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EU-Pakistan summit

cg/nrt, reuters/afpMay 10, 2009

The European Union presidency plans to hold the bloc's first ever summit with Pakistan in June in an attempt to help strengthen the country's civilian government.

Germany's special envoy Bernard Muetzelburg with Pakistan's Interior Minister Shah Mehmood Qureshi
Germany's special envoy Muetzelburg, left, recently met Pakistan's Interior Minister Mehmood QureshiImage: AP

News agency Reuters quoted an unnamed source at the Czech EU presidency source saying the summit will be held within weeks, with June 17 given as the provisional date.

The fight against terrorism -- including in neighboring Afghanistan -- is expected to top the meeting's agenda, but talks will also include measures to improve trade relations and enhanced cooperation over the rule of law.

"The EU wants to help strengthen the civilian government in Pakistan by showing strong support on the highest level," the EU source said.

In recent months, both the EU and the United States have pushed to boost ties with Pakistan, amid fears of increasing Islamic militancy in the country. Fighting the militant threat in Pakistan is also seen to hold strategic importance to the US-led action in Afghanistan.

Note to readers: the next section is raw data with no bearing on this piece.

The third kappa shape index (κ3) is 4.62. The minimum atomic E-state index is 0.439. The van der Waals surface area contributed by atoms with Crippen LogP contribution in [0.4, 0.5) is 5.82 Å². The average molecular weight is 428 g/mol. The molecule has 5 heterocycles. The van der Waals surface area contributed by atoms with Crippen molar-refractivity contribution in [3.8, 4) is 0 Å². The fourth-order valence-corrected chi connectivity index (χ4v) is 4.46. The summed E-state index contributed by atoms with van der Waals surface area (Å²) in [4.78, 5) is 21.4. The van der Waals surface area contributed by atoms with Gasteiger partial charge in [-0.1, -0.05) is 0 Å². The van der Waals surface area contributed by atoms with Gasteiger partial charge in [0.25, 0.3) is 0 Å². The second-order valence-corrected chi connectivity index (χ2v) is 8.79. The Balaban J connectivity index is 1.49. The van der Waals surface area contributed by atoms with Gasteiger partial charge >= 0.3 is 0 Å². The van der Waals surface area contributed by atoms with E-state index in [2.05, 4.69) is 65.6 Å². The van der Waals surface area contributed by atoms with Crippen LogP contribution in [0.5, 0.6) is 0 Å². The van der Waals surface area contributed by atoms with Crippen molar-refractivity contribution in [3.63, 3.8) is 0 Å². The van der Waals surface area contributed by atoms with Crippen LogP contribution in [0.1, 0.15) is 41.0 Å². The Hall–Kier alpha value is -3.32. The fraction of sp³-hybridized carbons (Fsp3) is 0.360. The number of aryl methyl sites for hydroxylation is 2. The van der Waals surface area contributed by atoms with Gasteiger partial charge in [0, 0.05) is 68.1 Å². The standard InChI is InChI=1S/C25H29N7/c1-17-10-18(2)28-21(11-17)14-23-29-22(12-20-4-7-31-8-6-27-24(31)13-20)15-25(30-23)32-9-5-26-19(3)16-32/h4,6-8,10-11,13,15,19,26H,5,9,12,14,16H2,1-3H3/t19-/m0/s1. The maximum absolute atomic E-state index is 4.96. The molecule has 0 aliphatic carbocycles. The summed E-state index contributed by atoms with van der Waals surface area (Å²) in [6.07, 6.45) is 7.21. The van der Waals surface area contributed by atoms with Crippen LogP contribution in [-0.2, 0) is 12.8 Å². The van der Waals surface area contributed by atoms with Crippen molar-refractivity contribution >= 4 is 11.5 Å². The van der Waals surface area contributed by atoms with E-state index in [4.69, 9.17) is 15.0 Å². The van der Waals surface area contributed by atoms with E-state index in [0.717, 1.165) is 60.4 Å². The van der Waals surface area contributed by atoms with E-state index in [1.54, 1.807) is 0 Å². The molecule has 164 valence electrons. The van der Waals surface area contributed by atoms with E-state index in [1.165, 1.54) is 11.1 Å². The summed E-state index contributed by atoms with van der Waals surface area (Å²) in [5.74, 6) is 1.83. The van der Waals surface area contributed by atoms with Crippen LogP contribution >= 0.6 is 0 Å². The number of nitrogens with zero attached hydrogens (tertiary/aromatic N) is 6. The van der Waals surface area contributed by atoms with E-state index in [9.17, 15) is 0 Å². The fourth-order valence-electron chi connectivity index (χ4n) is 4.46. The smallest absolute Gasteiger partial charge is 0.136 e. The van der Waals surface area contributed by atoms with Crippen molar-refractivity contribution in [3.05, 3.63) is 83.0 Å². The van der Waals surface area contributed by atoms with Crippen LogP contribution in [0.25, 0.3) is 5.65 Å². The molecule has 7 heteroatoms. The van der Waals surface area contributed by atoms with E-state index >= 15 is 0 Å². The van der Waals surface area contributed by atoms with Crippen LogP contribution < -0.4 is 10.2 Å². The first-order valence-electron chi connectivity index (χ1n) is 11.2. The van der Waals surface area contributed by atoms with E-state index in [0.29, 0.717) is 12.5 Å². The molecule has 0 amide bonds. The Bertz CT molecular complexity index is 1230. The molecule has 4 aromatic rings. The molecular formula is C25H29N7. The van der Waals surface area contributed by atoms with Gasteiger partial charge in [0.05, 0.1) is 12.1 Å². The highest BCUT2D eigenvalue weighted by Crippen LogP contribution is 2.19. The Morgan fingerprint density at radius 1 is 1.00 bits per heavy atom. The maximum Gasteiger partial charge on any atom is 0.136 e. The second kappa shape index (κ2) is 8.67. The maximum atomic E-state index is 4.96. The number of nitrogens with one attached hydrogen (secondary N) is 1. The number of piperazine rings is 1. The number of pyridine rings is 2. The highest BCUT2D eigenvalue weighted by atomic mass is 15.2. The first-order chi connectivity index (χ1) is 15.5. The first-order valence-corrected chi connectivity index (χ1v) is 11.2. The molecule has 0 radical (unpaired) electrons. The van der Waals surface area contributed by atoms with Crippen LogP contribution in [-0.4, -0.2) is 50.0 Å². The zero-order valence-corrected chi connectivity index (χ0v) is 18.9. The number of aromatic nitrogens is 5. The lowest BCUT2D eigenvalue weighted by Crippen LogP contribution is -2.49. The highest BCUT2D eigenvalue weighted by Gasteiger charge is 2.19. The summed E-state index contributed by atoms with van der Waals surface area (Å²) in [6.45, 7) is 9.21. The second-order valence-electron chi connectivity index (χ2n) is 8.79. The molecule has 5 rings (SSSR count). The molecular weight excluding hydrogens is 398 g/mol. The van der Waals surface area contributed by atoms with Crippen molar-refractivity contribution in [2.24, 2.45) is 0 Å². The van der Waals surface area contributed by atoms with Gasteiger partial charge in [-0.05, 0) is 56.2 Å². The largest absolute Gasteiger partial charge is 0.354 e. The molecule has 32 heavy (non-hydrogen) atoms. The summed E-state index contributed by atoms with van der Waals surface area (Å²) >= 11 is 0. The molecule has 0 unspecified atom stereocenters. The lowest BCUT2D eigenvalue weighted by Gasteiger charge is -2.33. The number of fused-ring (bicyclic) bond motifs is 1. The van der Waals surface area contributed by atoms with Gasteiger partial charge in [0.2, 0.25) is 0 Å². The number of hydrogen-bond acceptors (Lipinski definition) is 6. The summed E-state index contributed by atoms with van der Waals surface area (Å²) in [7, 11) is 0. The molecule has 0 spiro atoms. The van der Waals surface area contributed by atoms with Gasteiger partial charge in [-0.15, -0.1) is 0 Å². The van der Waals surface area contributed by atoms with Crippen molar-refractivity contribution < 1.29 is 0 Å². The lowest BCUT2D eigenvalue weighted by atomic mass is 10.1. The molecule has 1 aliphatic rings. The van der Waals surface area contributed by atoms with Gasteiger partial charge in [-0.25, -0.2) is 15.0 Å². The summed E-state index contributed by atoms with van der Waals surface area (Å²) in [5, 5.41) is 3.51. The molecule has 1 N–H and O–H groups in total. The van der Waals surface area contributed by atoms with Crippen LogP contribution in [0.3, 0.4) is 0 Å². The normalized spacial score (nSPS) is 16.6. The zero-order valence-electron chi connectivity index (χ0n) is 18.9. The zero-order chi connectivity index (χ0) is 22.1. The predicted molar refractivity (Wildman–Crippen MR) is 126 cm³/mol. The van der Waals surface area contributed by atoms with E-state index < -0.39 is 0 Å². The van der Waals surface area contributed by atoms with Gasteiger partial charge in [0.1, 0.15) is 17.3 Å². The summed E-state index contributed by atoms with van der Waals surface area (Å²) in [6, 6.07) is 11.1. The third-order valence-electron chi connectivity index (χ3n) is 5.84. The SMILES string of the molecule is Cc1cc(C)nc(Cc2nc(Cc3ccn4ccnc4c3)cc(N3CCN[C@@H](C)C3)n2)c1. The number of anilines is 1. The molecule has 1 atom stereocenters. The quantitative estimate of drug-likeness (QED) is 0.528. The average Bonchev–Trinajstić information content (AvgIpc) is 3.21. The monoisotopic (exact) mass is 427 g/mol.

Military begins "full-scale offensive"

A traffic jam of cars as refugees flee
Thousands of Swat valley residents are trying to fleeImage: AP

Meanwhile, the Pakistani military has begun a full-scale offensive against a growing domestic Taliban insurgency. In a raid that targeted several militant hideouts, the army claims to have killed 55 militants and destroyed the Taliban's Swat Valley headquarters.

Pakistan's Prime Minister Yusuf Raza Gilani has described the offensive as a "war of the country's survival."

"This is not a normal war. This is a guerrilla war. But it is our resolve, it is the resolve of the army that there should be minimum collateral damage," he said.

But the fighting has prompted hundreds of thousands of residents to flee.

The United Nations' refugee agency estimates more than 200,000 residents have tried to escape fighting in the area in recent days, with a further 300,000 on the move or about to leave. The UN has warned that with those figures, in addition to 555,000 already displaced because of fighting since August, there could be a "massive displacement" of up to one million people.